Monday, June 15, 2020

We Belong: Chapter 24

DOUGHNUTS & DISAPPOINTMENT
(Lexie)

TW: Internalized Ableism

On Sunday, we go to church.  It’s a new one that Mom and Dad just found because Sophia’s parents go to church a lot, and they told us about it.  It’s their church.  It’s also accessible.  That means Jesse and I can get in with our wheelchairs.  Every place is supposed to be accessible, but it isn’t really.  That isn’t fair.  Mom says “someday,” and I don’t know what that means. 

It’s getting a little bit easier to go places because Jesse and I don’t have to stay in bed all the time.  I wear a dress even though I don’t like them much, because it’s church and Mom says jeans aren’t allowed in church.  Jeans are the only pants I have, and I don’t like shorts much.  So a dress it is.

It’s okay wearing one just this once, because my casts cover up my legs, and the dress covers up my scars.  It’s a good dress because it’s like jeans on top, and on the bottom it’s black with pink flowers.  Jesse wears blue sweats.  He’s allowed, because none of his nice pants will fit over his cast. 

I like church because there’s doughnuts afterward, but that’s about all. I like to sleep in, especially now, and going to church means we have to get up early.

This church is okay.  I don’t know any of the kids and there aren’t really that many.  The grown-ups are nice.  I try to sit still and be really good during the service so we can have doughnuts after.  When our pastor calls the kids to the front for children’s time, Seth goes up, but Jesse and I don’t.  No one told us nine is too old for children’s time, we just think it is. 

Children’s time is the most interesting time at church, except for singing.  I love singing.  I can’t read music, and I don’t know these songs, but I see when the notes go up and when they go down and I can follow along a little bit.  The only not-so-good part about singing is that Dad has the loudest singing voice of anybody, but not the best.  Mom says he has heart.  We don’t laugh or make fun of him (even though it is a little funny) because he’s trying his best.

After church, there’s a break, and then Sunday school.  I get a doughnut with chocolate frosting.  I wish I could drink coffee like the grown-ups.  I feel like Grandma might let me, but Mom and Dad might not think that’s a great idea, even though they drink it every day.

[Image: A chocolate frosted doughnut]

I sit close by Dad while she talks to every new person there practically, like he’s their best friend.  He loves talking to people, and lots of people like him, too.  He tells funny stories and gets really into them.  He’s telling Sophia’s mom, aunt Janice, about the experiments he did with our bacon this morning at breakfast to see which one tasted best, but that means he doesn’t see what Sophia is doing. 

What she’s doing  is sending mean looks to me and Jesse.  Jesse is all pale and sweaty.  He keeps swallowing.  I wonder if he’s sick.  That would be so gross, but I touch his arm anyway.  He jerks away like I’m a hot stove.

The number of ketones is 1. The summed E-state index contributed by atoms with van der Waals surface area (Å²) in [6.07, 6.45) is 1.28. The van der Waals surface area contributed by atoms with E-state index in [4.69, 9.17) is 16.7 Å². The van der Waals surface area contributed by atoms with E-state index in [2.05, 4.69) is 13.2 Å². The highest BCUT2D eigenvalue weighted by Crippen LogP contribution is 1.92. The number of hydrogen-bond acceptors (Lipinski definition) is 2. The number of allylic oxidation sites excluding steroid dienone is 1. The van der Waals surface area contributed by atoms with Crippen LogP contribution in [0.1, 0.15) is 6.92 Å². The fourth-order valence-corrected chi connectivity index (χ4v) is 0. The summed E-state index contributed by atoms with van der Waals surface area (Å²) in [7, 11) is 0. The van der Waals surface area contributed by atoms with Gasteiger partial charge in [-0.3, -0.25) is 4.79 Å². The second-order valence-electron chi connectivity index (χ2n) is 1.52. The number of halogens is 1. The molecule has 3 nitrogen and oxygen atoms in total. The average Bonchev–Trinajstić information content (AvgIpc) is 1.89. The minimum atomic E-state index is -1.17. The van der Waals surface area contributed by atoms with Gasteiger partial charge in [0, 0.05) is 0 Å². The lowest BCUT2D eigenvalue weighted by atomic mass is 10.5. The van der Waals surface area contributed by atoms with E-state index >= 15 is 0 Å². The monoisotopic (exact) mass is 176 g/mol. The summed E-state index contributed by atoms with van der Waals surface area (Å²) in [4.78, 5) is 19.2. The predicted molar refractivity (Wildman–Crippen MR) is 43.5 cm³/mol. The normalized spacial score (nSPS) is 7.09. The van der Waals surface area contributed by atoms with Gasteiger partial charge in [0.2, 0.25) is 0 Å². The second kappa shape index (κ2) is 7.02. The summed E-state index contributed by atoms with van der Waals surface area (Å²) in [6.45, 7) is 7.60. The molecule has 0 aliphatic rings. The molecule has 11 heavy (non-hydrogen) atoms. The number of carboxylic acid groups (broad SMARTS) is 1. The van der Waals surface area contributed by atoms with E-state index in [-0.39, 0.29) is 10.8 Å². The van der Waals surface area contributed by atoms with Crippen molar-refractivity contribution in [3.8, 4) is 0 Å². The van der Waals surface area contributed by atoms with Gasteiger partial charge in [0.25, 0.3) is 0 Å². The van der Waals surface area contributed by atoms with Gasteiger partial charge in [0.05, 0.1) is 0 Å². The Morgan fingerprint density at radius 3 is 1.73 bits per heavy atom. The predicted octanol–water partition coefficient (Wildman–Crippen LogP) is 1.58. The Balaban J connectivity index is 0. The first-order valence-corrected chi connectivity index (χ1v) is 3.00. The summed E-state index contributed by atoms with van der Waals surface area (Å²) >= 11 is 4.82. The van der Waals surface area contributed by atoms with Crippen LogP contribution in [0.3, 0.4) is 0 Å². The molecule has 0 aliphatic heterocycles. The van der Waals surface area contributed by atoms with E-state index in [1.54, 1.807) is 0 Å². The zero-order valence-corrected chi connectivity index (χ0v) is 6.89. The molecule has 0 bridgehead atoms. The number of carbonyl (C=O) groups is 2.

“Are you okay?” I ask.  We haven’t talked that much since our fight after Shane and Connor came over.  But you forget about fights when your twin is sick. 

“Fine!” he mouths, his face angry.  He has never done that before. 

That’s when it hits me: Jesse isn’t sick, and he isn’t angry either.  He’s nervous.  He wants to talk, but he’s scared to.  I want to hold his hand, but Jesse’s arms are crossed.  He’s not even eating his rainbow sprinkle doughnut.

I start getting nervous, too, so I push myself a little ways away.  I’m going to ask Mom when I’ll be old enough to drink coffee, but I have to wait my turn.  I can see inside the sanctuary.  Mom and my uncle Craig (Sophia’s dad) are talking.  Now, Sophia is chasing Seth around with a napkin and Seth has powdered sugar all over his hands and face.  I watch them, and wish I could run around, too.  But mostly I just think it’s funny to watch Sophia try to control Seth.

It’s getting close to time for Sunday school, and I really want to try some coffee, so I go closer and get ready to politely interrupt.  I am just about to say “Excuse me,” when I stop.  Mom and uncle Craig aren’t even looking at me.  There are tears in Mom’s eyes.

She drops her voice, so only uncle Craig can hear, but really, I can, too, with my super sonic hearing powers.

“I guess I just expected more.  It’s been so hard.”

Everything inside me stops.  It feels like my heart drops into my butt.  If I was standing, it would have dropped all the way to my toes.  It’s like I’m falling.  I don’t like this feeling. 

Mom notices me.  She has a Kleenex in her hand and is wiping her eyes.  “What is it, sweetheart?” she asks, like everything is fine.  She smiles. 

“Um...nothing…” I manage and turn to go to Sunday school. 

I think: Mom expected more from us after this surgery...and we disappointed her.

Now, I feel like crying.




Questions for Discussion:

Do you go somewhere to practice your faith like Lexie and Jesse (like a church, mosque or a synagogue? )  What is your favorite part?

Have you ever felt like your parent was disappointed in you, like Lexie does?  Did you feel like crying or did you have a different feeling?  What was it?

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